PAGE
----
October 28, 2011
June 24, 2009
So, I’ve already admitted here that I *heart* Dirty Dancing: Havana Nights. I know it’s not everyone’s favorite, or considered, you know, a good movie. But I can’t help my love for it. You can not believe my delight when this week I was told on This American Life that Peter Sagal (host of Wait Wait Don’t Tell Me) has story credit for the movie. It was from a movie (his only one) that he was commissioned to right about intersecting stories of Cuban Revolutionaries and the girl that love one of them. He got the note to make the story more “like Dirty Dancing.” The movie never got made. Until someone had an idea to make a Dirty Dancing sequel and they remembered his script.
It’s kind of like discovering that my two friends already know each other.
Anyway… Erin is a nerd, with dubious taste in movies.
You can listen to the episode here. And I do take offense to calling it “one of the worst movie sequels ever made.”
May 28, 2009
I must admit that I prefer Hugh Jackman and Liev Scheiber in period costume rather than bone claws. But that might be just me.
“Well, insertion of bread into that so-called toaster produces no toast at all, merely warm bread! Inserting the bread twice produces charcoal. So, clearly, to make proper toast it requires one and a half insertions, which is something for which the apparatus doesn’t begin to allow! One assumes that when the General of Electric built it, he might have tried using it. One assumes the General might take pride in his creations instead of just foisting them on an unsuspecting public.”
April 29, 2009
Like I told the Facebook world, I spent most of the day crying on Easter. It was obviously a very emotional day. First think I was up at 6:00 to sing at the sunrise service and that’s enough to make anyone cry (well me.) It was bit chilly but not like it was last year. Singing went fine, we did this kind of old fashioned-y “Easter Anthem.” No, that’s really what it was called, creative right? Joyce preached the sermon for the morning service, and it was great. I think she’s getting to be a really great preacher. I love that she always uses personal stories, it’s really brave and vulnerable, and it really makes the message seem sincere. She was discribing a scene from a movie to illustrate a point.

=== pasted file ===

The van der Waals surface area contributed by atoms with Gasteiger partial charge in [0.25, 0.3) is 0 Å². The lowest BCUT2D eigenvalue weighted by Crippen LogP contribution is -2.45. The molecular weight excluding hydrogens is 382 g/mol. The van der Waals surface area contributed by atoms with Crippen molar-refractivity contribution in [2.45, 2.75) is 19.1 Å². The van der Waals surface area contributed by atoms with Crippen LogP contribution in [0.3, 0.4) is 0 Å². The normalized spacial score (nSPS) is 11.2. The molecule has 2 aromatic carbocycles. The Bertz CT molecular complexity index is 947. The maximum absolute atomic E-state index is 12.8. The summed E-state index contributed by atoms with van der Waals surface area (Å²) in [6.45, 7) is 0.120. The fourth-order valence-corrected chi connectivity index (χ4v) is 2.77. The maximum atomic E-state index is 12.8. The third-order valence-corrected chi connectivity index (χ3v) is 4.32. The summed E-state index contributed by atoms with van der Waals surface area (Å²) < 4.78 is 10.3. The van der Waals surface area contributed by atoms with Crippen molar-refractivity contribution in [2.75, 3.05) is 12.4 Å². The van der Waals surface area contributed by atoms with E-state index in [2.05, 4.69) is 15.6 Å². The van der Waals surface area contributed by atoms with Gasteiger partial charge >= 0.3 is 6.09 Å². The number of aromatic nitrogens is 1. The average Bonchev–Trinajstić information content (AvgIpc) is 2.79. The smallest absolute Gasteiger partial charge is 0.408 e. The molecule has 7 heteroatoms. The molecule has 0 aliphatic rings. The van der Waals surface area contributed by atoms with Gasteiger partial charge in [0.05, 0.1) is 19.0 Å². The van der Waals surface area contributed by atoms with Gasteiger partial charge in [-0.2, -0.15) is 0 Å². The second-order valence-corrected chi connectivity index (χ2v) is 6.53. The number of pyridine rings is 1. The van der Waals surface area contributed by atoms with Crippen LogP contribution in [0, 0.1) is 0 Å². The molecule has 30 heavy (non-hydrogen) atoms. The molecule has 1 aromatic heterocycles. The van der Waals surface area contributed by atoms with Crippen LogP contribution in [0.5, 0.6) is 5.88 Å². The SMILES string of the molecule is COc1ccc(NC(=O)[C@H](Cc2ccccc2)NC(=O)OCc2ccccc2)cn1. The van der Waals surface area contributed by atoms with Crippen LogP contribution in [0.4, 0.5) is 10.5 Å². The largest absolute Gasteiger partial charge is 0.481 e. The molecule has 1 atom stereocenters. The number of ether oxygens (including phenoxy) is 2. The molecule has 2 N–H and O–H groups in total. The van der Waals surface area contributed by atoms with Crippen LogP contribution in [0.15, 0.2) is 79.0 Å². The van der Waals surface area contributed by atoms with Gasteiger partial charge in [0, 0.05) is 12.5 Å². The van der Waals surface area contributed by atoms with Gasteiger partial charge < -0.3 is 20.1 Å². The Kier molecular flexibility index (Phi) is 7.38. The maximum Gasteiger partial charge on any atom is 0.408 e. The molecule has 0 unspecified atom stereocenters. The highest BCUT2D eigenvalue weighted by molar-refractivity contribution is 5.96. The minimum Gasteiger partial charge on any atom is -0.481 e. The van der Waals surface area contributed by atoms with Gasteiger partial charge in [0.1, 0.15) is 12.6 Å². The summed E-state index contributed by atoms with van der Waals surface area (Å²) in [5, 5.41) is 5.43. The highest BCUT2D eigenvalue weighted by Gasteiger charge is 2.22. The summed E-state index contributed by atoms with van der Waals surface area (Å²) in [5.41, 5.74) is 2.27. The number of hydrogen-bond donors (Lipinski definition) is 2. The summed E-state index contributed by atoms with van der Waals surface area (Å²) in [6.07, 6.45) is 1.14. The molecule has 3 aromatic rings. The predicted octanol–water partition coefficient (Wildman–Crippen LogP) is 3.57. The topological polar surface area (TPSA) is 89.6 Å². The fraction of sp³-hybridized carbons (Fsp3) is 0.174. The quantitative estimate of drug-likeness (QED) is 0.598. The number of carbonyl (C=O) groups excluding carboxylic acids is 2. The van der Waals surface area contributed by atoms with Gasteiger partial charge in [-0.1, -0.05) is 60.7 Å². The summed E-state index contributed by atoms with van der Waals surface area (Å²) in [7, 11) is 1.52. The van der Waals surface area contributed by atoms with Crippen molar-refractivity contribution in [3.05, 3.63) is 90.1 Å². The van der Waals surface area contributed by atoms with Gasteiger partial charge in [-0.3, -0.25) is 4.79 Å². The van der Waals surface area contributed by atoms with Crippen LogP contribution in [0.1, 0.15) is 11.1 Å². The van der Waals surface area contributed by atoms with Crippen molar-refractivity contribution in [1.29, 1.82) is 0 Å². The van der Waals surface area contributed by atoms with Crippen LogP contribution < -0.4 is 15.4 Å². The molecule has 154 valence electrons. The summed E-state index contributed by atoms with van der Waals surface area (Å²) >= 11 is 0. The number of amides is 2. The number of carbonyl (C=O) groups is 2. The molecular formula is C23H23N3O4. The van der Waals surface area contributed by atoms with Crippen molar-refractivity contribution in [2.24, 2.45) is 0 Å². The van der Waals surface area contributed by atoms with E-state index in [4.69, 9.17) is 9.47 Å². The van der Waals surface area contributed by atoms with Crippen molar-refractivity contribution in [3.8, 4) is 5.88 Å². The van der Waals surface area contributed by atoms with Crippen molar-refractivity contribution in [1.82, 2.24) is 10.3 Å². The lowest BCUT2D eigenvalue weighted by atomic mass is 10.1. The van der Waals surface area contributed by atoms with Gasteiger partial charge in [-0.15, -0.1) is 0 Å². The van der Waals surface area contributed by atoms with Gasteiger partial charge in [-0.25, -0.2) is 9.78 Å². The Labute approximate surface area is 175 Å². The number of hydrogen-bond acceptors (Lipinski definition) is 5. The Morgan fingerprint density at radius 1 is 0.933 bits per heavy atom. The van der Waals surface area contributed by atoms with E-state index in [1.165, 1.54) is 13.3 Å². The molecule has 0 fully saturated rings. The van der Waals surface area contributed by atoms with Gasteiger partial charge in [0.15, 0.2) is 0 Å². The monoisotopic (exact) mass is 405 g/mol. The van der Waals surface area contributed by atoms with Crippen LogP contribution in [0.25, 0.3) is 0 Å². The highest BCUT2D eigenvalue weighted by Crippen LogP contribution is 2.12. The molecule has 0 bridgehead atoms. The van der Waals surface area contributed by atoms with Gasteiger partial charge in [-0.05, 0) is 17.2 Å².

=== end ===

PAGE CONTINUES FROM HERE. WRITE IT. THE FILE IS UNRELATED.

There was little boy in a consentration camp that got assinged to cleaning the commander’s bathroom. One day he stole a used bar of soap and brought it back to his teenaged friend to show it off. The theft was soon discovered and everyone was called together to be questioned. Just as the boy was holding his hand out with the soap, his friend snachted it away and yelled out that he had the soap. He was shot on the spot.
Wow… that got me. There is just something about sacrificial love. Someone else taking the blame. It’s real easy to say “Jesus died for our sin.” But it’s good to feel it sometimes.
We had bruch of Sam’s pastries and frozen fruit, not quite the Easter spread we get in Pensacola. But when Cynthia sat on one of the said pastries that almost made up for it. That kind of made me cry too, with laughter.
For 8:30 service we were in the sactuary. The theme for Clarke’s sermon was transformation, and we used butterflies to decorate the window sills and we brought in potted plants to the narthex. During the service we added butterfly garden stakes to the plants… you know like the tranformation had just taken place. It was very pretty and colorful, but a little less impactful than it could have been because our narthex is a bit cluttered (my hospitality workshop told me that’s not a very welcoming thing.) That work great for 8:30 but the service was so long that the 9:45 people were already waiting and saw them before the other service let out.
The thing during 8:30 that made me cry was the lady that was sitting next to me in the pew. We had a bunch of kids, of course, and they were all being cute during the children’s sermon. But the whole time the lady who was maybe in her late fourties was holding her husband’s hand and weeping. I don’t know anything more than that, what happened, if she had a loss. She was just sitting there in pain. Besides my empathy for her, I just thought about all the other people who feel pain and regret during happy times.
Then I had to teach Sunday School, which was maybe a little too creative. I took the kids to the 9:45 service to remove the butterflies from the plants, and to watch my friends play in the pickup band that was playing that day. Then we had our lesson outside, which was a bit challenging and distracting for my little people. Then we went back to play Easter symbol memory, which is always the biggest hit ever. They love it. Cokesbury must be up on their developmentally appropriate materials (I think I want that job) because they always include at least three memory card sets for each unit.
Then I had my Easter Whataburger meal and had a laundry and movie day. That night was the Tallahassee episode of Extreme Makeover: Home Edition. Which was just sad in the classic, human interest story way. You can watch it for yourself. But that was so sad.
I told my Sunday Schoolers that Easter is the happiest day of the year. For me it was little crazy too.
January 22, 2009
Today Heath Ledger was nominated for an Oscar on the first anniversary of his death. That bums me out. I miss him.
October 31, 2008
There’s this scene in Becoming Jane, when the neighborhood rich lady strongly suggests that Jane marry her uptight nephew. She tells Jane that she doesn’t have children and it has caused her a lonely existence and she didn’t want Jane to suffer the same pain. The directors point out of course that’s just what happened to Jane. She never married. That she did suffer the pain of not having children… but also the freedom; the freedom to write her books and not be burdened by children.